In fact, we have no choice but to fight the Islamofascists with every means at our disposal. This will require, among other things, engaging the American people far more fully in the war effort than they have been to date. In fact, it is time to put the country on a war footing.

Elements of such an approach should include the following:

Support the troops. An ideology like Islamofascism is surely something that must be fought with means other than armed forces. But, to the extent that this ideology is enabled by state sponsors, military instruments are likely to be critical to our victory. If we are to maintain the ability to wage conventional war with an all-volunteer force, the public is going to have to encourage young people to enlist and to stay in the military.

Help secure the homeland. The danger posed by attacks on soft targets such as the transportation sector clearly require that the authorities’ surveillance and intelligence capabilities be augmented by the eyes and ears of millions of Americans whose own survival may depend upon their vigilance and assistance. This should be viewed as a civic duty, not a threat to civil liberties.

In addition to increased public vigilance and involvement in monitoring domestic threats in the tradition of neighborhood watches, the nation needs to involve the American people much more fully in planning for and preparing against attacks on the homeland. Organizing and harnessing the potential of communities to assist authorities at all levels of government is a time-consuming and costly undertaking. But the spirit of volunteerism in response to presidential leadership can diminish both, and provide capabilities that may prove to be of great value in future emergencies.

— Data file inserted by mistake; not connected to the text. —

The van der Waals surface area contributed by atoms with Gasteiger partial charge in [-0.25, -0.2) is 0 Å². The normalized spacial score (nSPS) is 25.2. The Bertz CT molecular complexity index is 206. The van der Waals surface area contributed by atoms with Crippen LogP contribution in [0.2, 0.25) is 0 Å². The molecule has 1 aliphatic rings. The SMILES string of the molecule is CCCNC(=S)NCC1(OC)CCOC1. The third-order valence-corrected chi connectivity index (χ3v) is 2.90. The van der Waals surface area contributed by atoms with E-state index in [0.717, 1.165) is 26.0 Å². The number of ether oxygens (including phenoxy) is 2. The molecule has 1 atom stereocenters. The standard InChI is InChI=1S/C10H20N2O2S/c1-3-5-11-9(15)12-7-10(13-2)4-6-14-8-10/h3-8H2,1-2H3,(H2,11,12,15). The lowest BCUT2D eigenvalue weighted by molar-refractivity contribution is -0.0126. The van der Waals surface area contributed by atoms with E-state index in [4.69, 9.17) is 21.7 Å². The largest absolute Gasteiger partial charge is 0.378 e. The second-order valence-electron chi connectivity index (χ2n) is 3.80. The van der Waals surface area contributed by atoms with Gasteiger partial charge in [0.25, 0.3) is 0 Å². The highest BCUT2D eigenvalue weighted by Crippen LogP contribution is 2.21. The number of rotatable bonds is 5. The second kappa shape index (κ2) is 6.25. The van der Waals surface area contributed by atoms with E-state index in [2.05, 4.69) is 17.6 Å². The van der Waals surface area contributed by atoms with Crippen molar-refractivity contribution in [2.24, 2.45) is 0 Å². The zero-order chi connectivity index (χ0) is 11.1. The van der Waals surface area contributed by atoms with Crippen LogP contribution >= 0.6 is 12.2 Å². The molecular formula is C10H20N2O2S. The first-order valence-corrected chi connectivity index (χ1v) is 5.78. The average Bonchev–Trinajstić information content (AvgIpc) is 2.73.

Enhance energy security. The public can also be enlisted to help reduce our reliance on foreign oil, much of which is purchased from the same nations that are supporting Islamofascism and its allies. While there are various ways this can be accomplished, the most promising were not much advanced in the recently enacted energy bill. The least painful and most sensible would be to expand dramatically the availability and use of alcohol-based fuels and electricity as means of powering the transportation sector, where most of our oil is currently consumed. A blueprint for accomplishing this is detailed here.

Stop underwriting terror. Unbeknownst to most American investors, significant portions of their public pension, mutual fund, life insurance and private portfolios are comprised of stocks of privately held companies that partner with state-sponsors of terror. For example, a study issued last year by the Center for Security Policy () determined that about $188 billion is invested in such companies by the nation’s 100 leading public pension funds alone. Were that money to be divested or these companies otherwise obliged to choose between doing business with us or doing business with our enemies, it could have a profound effect on the ability of terror-sponsoring states to underwrite Islamofascist attacks against us.

This is but a partial list of measures the American people can–and must–be encouraged to help with as part of our struggle with Islamofascism. If we fail, however, to speak truthfully to the public about the threat both the Muslim world and the West face from our common foe, and to enlist citizens in waging this war fully and effectively, then our only hope may shortly be to ask that God save us.

Frank J. Gaffney Jr. is an NRO contributor and president of the Center for Security Policy in Washington.